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Opinion – Wrapping up 2014

Arbitrary rankings for goodness!

2014 has been a bad year for video games.  From the controversy surrounding the Gamergate issue to the rash of overhyped games that failed to deliver, it’s hard to see this year as anything but a failure.  Still, there have been some successes.  In this article, I’ll go through my most disappointing game, but I’ll also highlight three games that show what the year could have been.  Let’s hope 2015 is better.

Most Disappointing Game – Civilization: Beyond Earth

This was a crowded field.  From the disappointing games I played like Borderlands: The Pre-Sequel and Farcry 4 to the others I mostly heard about like Destiny or Assassin’s Creed: Unity, 2014 was chock full of over promises and underdelivering.  Even then, one game stood below the rest.  Civilization: Beyond Earth.  I initially met the announcement of a Firaxis developed space Civilization game with a sense of joy and excitement.  We hadn’t seen a proper successor to Alpha Centauri ever and the premier turn based strategy development house was taking it on!  Unfortunately, the final product proved to be an extension of Civilization’s flaws rather than a proper development of the concept.  Firaxis failed to infuse the game with the story or the strategic depth of its spiritual predecessor.  Even without the comparison, Civilization: Beyond Earth was just a soulless game without much to recommend it.  There were certainly worse games this year, but few failed to live up to their potential like this game.

Best Surprise – Hearthstone

Blizzard Entertainment is one of the most public and successful developers, so it’s hard to say that anything they do is a real surprise.  That being said, a deep, complex collectable card game is incredibly difficult to make and Blizzard had no background in it.  Even without the experience, Blizzard created a fantastic experience in Hearthstone that only the beta players really saw coming.  From the variety of strategies to the slick interface, Hearthstone is the digital successor to Magic: The Gathering.  To be sure, the game has a ways to go.  Blizzard has a great deal of design space to explore, I’m not convinced it has a grasp on how to build cards for arena, and it doesn’t seem to have a clear strategy for rolling out new cards.  That being said, the base game is fantastic and accessible.  We now know that Blizzard has the chops to put together a compelling card game.  The question is whether it has the ability to maintain it.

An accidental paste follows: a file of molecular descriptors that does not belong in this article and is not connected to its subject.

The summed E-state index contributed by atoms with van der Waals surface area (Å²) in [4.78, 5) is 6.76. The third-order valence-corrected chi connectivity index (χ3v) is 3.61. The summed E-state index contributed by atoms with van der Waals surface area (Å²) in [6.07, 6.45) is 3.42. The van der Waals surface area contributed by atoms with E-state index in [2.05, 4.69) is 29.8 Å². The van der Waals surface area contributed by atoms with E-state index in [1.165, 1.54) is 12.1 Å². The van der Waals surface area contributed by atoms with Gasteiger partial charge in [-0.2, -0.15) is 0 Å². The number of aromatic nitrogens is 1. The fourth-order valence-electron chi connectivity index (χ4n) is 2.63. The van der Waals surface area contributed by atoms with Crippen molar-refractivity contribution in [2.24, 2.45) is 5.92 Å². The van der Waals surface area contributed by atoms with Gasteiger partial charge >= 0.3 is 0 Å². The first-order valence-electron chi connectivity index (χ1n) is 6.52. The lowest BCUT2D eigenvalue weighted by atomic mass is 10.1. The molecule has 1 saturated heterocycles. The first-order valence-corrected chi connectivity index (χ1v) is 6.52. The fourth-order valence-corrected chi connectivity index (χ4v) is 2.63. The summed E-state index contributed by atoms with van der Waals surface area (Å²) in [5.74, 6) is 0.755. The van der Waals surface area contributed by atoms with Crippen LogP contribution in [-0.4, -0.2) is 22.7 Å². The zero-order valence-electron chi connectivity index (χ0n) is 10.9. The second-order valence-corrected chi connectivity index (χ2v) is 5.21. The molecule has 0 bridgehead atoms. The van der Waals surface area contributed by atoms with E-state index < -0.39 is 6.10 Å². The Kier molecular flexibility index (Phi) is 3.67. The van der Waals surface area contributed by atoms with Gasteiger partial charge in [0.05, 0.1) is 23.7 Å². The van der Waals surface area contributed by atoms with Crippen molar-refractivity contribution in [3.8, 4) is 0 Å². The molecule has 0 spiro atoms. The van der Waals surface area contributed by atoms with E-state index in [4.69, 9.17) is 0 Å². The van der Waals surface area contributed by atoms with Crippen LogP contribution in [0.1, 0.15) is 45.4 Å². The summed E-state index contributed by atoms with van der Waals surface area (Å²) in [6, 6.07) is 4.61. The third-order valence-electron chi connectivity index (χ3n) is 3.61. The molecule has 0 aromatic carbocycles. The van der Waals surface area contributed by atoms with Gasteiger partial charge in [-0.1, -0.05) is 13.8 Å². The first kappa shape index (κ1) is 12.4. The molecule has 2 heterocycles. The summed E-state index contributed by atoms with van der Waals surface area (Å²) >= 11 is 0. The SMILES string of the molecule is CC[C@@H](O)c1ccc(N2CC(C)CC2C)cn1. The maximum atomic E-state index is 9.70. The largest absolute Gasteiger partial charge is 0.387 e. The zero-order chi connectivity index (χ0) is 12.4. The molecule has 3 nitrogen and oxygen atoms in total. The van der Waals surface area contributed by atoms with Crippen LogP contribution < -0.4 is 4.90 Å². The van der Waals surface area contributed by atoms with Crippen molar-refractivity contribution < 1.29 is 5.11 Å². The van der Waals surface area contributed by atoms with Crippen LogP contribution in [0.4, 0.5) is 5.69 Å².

Best Updates – Crusader Kings 2: Rajas of India, Charlemagne, and Way of Life

Any who have played Crusader Kings 2, know of the game’s ridiculous depth.  Even the vanilla version allows a player to control thousands of Christian leaders across almost 400 years of history.  Had developer Paradox walked away from their 2012 hit, it would have remained a great game.  What makes it truly one of the best is Paradox’s continued commitment to updating and improving CK2.  This year, we saw releases that expanded the world to India, introduced a story line around the Carolingian kings, and created an RPG-lite system for character development.  Paradox made an already deep game even deeper this year and shows no signs of slowing down.  If you haven’t had a chance to play this game, overcome its (admittedly, vicious) learning curve and dive into one of the best strategy titles available.

Game of the Year – Dragon Age: Inquisition

It’s telling that my best game of the year is also a heavily flawed one.  DA:I suffers from a number of bugs, odd pacing issues, and a generally uninteresting cast.  Even with its problems, it still provide the most compelling experience of the year.  DA:I is effectively two games.  It combines open world exploration with a dedicated scripted story line with the challenging, complex choices that we’ve come to expect from the Dragon Age series.  More than any game of the year and most games made, DA:I provides a clear sense of the world the player is inhabiting and the people who live in it.  The history, culture, and society are all center stage and intricately woven into the gameplay.  It’s telling that, as much as the first Dragon Age frustrates me, DA:I has tempted me to go back, endure that frustration, and truly make the story my own.

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